As the reader of a custom bike magazine, I don't think I'll be too far off the mark to assume that the bike sitting in your garage, or out on the street, may not be the bog standard machine that once left the factory. Your Irike certainly isn't.
Come to think of it, is any bike with a few years and a few miles under its belt still stuck? What about that exhaust system or the luggage or the altered seat height? Maybe there's a replacement air filter in there and the sprockets have been changed to make the gearing more suitable to personal use; longer for motorways and shorter for the hills.
I thir.k I may know the answer, but how would you feel if you couldn't alter your bike to suit you or you weren't allowed to do any home maintenance? I only ask because the European Commission have finally released their long awaited, and snappily titled, Regulation Proposal 'on the approval and market surveillance of two or three wheel vehicles and quadricycles.'
This document does contain many of the things that we thought it would, like compulsory ABS on all bikes over 125 and either ABS or linked brakes on smaller machines. It outlines anti-tampering on every aspect of the power-train, from the fuelling at one end to the tyre ratios at the other, and clearly links this to a desire to reduce casualties as part of the F.uro Road Safety Action Plan. What it doesn't do is provide anything that demonstrates clear proof that there is a link. You may remember I wrote last month that barely 1% of bike accidents are linked to component failure and most of those are due to tyres.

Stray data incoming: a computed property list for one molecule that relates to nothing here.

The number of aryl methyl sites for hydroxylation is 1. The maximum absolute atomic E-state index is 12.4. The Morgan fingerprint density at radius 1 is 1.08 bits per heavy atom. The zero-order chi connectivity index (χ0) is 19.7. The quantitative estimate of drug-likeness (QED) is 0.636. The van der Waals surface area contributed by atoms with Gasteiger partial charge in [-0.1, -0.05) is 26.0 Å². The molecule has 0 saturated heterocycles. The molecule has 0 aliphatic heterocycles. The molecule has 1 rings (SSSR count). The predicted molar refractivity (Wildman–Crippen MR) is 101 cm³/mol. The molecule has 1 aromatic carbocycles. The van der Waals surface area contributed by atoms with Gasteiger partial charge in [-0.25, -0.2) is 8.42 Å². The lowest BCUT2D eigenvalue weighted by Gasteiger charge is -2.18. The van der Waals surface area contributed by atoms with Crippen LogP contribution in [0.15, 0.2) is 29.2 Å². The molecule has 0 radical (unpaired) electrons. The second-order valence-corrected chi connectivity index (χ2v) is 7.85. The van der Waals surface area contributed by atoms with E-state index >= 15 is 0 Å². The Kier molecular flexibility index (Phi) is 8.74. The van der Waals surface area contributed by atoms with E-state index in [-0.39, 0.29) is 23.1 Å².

Now you may be groaning and saying summat like 'Yeah, yeah, whatever, this is for new bikes and 1 don't care' which may be fair enough, especially if you won't ever want to replace your machine with a slightly newer one but, remember, new bikes become second-hand quite quickly. Compulsory ABS is just one element of this document, but I read today in the November edition of the BMW Club Journal that a K1200 owner is looking at £1000 for an ABS repair on a 2003 machine. That doesn't include labour.
Arc wc going to start scrapping bikes because of the expense of one component failure? Remember there will be no 'bypassing' the system. What about wanting to switch the ABS off for when you are riding on gravel? The Commission have said that they don't care about people who live in Scandinavia where many of the roads are gravel and an on/off switch will not be provided, which rather shoots a hole in their argument that this is all about safety. They say that if there was a switch, riders would be too stupid to use it properly, which is rich coming from people who don't ride themselves and have no idea what they are talking about.
ABS is just one thing. Onboard diagnostics is another, which will enable the reading of all the things the various computers on your bike are doing, and could also be accessed retrospectively to see that you once reached a speed of'You're nicked, my son'. Who knows?
But you may still be sceptical. You may never want to own a machine that is built in the next few years and weighed down with environmental regulations, but perhaps if I was
ARE WE GOING TO START SCRAPPING RIKES BECAUSE OF THE EXPENSE OF ONE COMPONENT FAILURE? REMEMRER THERE WILL RE NO BYPASSING THE SYSTEM